IMF allows lending to countries with arrears; Russia prepares to go to court over Ukraine debt
The International Monetary Fund has agreed to change its policy on lending to countries that are in arrears to other governments. With Ukraine being among the states that asks for financial aid while owing Russia, the move has angered Moscow.
"The IMF's Executive Board met today and agreed to change the current policy on non-toleration of arrears to official creditors," according to the IMF's Chief Spokesman Gerry Rice statement emailed to RT on Tuesday. "Details on the scope and rationale for this policy change" will be provided later, it added.
Previous IMF guidelines on lending to such states were relatively strict, stating that "the IMF doesn't lend to countries that are not making a good-faith effort to eliminate their arrears with creditors."
Ukraine is among such owing countries, having a $3 billion debt to Russia, with Kiev being on course to miss the end-of-the-year deadline to repay it. Going by the old rules, that would jeopardize IMF bailout to Kiev.
The IMF decision to change its lending policies has been made "in prejudice of Russia and to legalize Kiev's capacities not to pay its debts," Russia's Finance Minister Andrey Siluanov told journalists on Tuesday, as cited by Interfax. Siluanov called the decision "precipitated and preconceived."
Russia has addressed the IMF to help solve the situation with Ukraine's debt, but was told to "engage with negotiations [with Kiev] alongside commercial creditors," Siluanov said.
"It's not a constructive dialogue, circle has been closed. In such conditions we have no other choice but to use all possibilities to protect our rights as a creditor. We are preparing documents to go to court," the finance minister said.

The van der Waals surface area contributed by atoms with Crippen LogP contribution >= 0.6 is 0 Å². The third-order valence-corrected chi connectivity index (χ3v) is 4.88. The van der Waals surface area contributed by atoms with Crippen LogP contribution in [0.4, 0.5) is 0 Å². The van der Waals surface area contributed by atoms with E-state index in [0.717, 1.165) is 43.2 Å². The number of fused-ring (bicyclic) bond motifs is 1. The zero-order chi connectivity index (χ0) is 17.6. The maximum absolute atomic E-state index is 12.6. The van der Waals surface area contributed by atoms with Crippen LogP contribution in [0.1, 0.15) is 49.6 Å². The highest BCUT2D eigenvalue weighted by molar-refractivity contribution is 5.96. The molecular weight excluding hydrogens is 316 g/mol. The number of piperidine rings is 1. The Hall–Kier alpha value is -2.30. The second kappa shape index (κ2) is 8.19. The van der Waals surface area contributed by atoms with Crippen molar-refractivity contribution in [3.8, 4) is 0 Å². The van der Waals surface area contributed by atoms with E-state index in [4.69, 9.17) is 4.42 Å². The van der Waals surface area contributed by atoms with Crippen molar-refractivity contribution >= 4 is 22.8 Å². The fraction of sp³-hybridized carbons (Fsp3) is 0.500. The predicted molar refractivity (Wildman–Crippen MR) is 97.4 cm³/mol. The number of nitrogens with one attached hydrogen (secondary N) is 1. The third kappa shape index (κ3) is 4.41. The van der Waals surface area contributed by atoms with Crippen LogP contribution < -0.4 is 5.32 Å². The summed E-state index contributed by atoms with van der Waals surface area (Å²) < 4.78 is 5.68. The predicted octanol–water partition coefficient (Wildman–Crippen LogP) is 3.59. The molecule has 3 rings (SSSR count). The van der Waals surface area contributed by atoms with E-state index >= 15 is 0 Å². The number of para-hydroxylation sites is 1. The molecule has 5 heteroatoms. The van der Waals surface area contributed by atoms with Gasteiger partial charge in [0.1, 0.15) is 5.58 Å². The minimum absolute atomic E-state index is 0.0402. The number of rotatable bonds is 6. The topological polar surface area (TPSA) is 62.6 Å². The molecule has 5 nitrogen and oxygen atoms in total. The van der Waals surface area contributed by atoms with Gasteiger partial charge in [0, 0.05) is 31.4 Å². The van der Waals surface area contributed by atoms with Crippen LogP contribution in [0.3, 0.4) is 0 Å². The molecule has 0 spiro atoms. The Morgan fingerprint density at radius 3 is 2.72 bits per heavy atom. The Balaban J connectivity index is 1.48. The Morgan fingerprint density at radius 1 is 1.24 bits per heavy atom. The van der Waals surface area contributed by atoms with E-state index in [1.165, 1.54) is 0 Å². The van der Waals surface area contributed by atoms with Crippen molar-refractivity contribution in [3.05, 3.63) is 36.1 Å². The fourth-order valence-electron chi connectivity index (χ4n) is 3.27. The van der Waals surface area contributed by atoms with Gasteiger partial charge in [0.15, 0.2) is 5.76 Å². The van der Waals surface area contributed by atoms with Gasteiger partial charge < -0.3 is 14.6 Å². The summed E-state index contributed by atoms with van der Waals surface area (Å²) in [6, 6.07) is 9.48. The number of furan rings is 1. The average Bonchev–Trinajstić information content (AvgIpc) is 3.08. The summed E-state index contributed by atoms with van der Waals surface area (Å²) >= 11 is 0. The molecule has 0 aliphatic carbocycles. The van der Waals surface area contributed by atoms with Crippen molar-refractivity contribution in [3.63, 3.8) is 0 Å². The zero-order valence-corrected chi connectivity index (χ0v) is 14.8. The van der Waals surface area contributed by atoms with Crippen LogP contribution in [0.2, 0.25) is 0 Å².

Ukraine’s sovereign debt to Russia dates back to a deal between President Vladimir Putin and former Ukrainian President Viktor Yanukovich that was struck in 2013 and envisaged Moscow buying $15 billion worth of Ukrainian bonds. Russia bought $3 billion worth in December 20, 2013, and the debt is supposed to be repaid by December 20, 2015. In November, Russian President Vladimir Putin offered Kiev a three-year installment plan to pay back, but no official answer to the proposal has been received.
The IMF was never that tolerant when EU members got into financial trouble as they are towards Ukraine – the country “with one of the worst economic conditions in the world right now," economist Jack Rasmus told RT.
"It's interesting, the contrast there with IMF's behavior this past year with regard to Greece which is an EU country, when they made Greece make its payments before they would release any additional funds... Ukraine is in the depression and it's about to default, and they are coming up with tens of billions of dollars more just to keep Ukraine floating," Rasmus said.